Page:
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RN enlisting at 68W?

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  • RN enlisting at 68W?

    I will be graduating with my RN degree in May 2013. After graduation I would like to enlist. I am trying to get as much information as possible before I go to my recruiter, so that I know what I want and what to ask for.

    I have tried to research MOS's, but am not sure which one I should request. It appears that 68WM6 results in an LPN level position, which is lower than my will-be qualifications. I do not want to go on to become a MD or PA, I would just like to be a nurse in either the Guard or Army.

    I would also like to know how being a RN prior to enlistment affect my AIT training, length-wise.

    Any advice?

    Thanks so much!

  • #2
    Re: RN enlisting at 68W?

    Consider becomming an officer through direct commission.

    I believe these are the MOS you could be as an Army Nurse:

    BRANCH 66 ARMY NURSE CORPS (ANC)
    66C PSYCHIATRIC/MENTAL HEALTH NURSE
    66E OPERATING ROOM NURSE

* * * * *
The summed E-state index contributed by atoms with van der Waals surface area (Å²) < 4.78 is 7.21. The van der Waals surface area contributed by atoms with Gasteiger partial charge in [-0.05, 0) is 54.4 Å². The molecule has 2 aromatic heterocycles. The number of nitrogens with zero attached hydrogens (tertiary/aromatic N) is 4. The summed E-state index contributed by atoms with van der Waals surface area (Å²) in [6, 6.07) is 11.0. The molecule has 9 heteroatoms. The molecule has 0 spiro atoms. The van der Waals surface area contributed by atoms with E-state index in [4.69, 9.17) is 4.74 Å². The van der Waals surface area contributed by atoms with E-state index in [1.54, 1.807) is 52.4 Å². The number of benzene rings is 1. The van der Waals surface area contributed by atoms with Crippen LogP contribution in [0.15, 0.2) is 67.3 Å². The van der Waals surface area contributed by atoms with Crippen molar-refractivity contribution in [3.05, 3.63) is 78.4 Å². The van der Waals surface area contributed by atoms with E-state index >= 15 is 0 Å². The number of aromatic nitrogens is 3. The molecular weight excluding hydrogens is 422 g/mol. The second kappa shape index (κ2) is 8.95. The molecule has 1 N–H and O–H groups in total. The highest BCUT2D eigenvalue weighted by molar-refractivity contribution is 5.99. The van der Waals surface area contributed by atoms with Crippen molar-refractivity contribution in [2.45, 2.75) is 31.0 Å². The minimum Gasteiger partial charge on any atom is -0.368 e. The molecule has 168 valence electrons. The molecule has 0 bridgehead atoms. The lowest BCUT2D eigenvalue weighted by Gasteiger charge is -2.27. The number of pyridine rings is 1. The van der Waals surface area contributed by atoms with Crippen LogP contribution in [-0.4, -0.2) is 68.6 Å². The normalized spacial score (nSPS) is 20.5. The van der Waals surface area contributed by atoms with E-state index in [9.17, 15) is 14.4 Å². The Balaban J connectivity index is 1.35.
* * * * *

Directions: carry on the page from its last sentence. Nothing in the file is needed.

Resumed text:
66F NURSE ANESTHETIST
    66H MEDICAL-SURGICAL NURSE
    66N GENERALIST NURSE

    I don't know how direct commissioning works, just that its possible. When you goto your recruiter, ask about it.

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    • #3
      Re: RN enlisting at 68W?

      Good luck. I am thinking nursing positions in each state are far and few though. Good thing about doing a DC is you avoid basic training and take a course on military/officer customs instead. You also can get a higher rank depending on your experience and education. But for a fresh nurse, count on 2nd lieutenant.
      Last edited by SteveLord; August 19th, 2012, 10:27 PM.

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      • #4
        Re: RN enlisting at 68W?

        The LT is correct that MOST states have very few avalible Army Nurse Corps slots that exsist, and fewer that are open. 66 series can be filled to 125% strength, but it's not uncommon for states to already be exceeding the regulatory maximums. Your state's OSM will know for certain. Maybe you'll get "lucky". If not, my advice would be to talk to a local AMEDD Recruiter and consider the Army, Navy or AF Reserve. Your BSN-RN will allow you to direct commission into any of the services, other medical and moral issues nonwithstanding. I don't typcially push people away from the Guard, but we simply do not have a huge pool of nurses within our ranks, and even the ones we do have don't have the clinical opportunities their Reserve counterparts have.

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